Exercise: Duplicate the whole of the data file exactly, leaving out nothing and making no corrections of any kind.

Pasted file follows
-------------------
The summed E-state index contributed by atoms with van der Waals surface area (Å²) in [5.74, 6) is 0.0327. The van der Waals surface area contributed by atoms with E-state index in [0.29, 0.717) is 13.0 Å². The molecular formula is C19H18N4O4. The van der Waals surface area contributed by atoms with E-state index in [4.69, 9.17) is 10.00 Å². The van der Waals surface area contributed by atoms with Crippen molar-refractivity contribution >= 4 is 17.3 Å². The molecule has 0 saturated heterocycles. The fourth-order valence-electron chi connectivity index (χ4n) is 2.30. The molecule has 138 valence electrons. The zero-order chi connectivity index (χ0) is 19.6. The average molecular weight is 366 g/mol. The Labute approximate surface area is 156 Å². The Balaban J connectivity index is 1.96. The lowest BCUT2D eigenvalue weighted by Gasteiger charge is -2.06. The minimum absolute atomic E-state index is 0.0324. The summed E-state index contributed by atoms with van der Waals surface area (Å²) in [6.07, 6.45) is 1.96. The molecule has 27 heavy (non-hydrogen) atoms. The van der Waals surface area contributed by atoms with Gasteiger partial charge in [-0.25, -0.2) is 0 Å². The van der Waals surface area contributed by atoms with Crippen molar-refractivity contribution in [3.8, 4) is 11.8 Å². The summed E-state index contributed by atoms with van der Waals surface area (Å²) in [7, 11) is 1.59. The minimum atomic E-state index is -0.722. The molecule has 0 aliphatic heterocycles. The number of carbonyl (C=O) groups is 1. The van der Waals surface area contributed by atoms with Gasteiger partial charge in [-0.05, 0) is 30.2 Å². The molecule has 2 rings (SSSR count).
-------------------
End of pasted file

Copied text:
The summed E-state index contributed by atoms with van der Waals surface area (Å²) in [5.74, 6) is 0.0327. The van der Waals surface area contributed by atoms with E-state index in [0.29, 0.717) is 13.0 Å². The molecular formula is C19H18N4O4. The van der Waals surface area contributed by atoms with E-state index in [4.69, 9.17) is 10.00 Å². The van der Waals surface area contributed by atoms with Crippen molar-refractivity contribution >= 4 is 17.3 Å². The molecule has 0 saturated heterocycles. The fourth-order valence-electron chi connectivity index (χ4n) is 2.30. The molecule has 138 valence electrons. The zero-order chi connectivity index (χ0) is 19.6. The average molecular weight is 366 g/mol. The Labute approximate surface area is 156 Å². The Balaban J connectivity index is 1.96. The lowest BCUT2D eigenvalue weighted by Gasteiger charge is -2.06. The minimum absolute atomic E-state index is 0.0324. The summed E-state index contributed by atoms with van der Waals surface area (Å²) in [6.07, 6.45) is 1.96. The molecule has 27 heavy (non-hydrogen) atoms. The van der Waals surface area contributed by atoms with Gasteiger partial charge in [-0.25, -0.2) is 0 Å². The van der Waals surface area contributed by atoms with Crippen molar-refractivity contribution in [3.8, 4) is 11.8 Å². The summed E-state index contributed by atoms with van der Waals surface area (Å²) in [7, 11) is 1.59. The minimum atomic E-state index is -0.722. The molecule has 0 aliphatic heterocycles. The number of carbonyl (C=O) groups is 1. The van der Waals surface area contributed by atoms with Gasteiger partial charge in [-0.05, 0) is 30.2 Å². The molecule has 2 rings (SSSR count).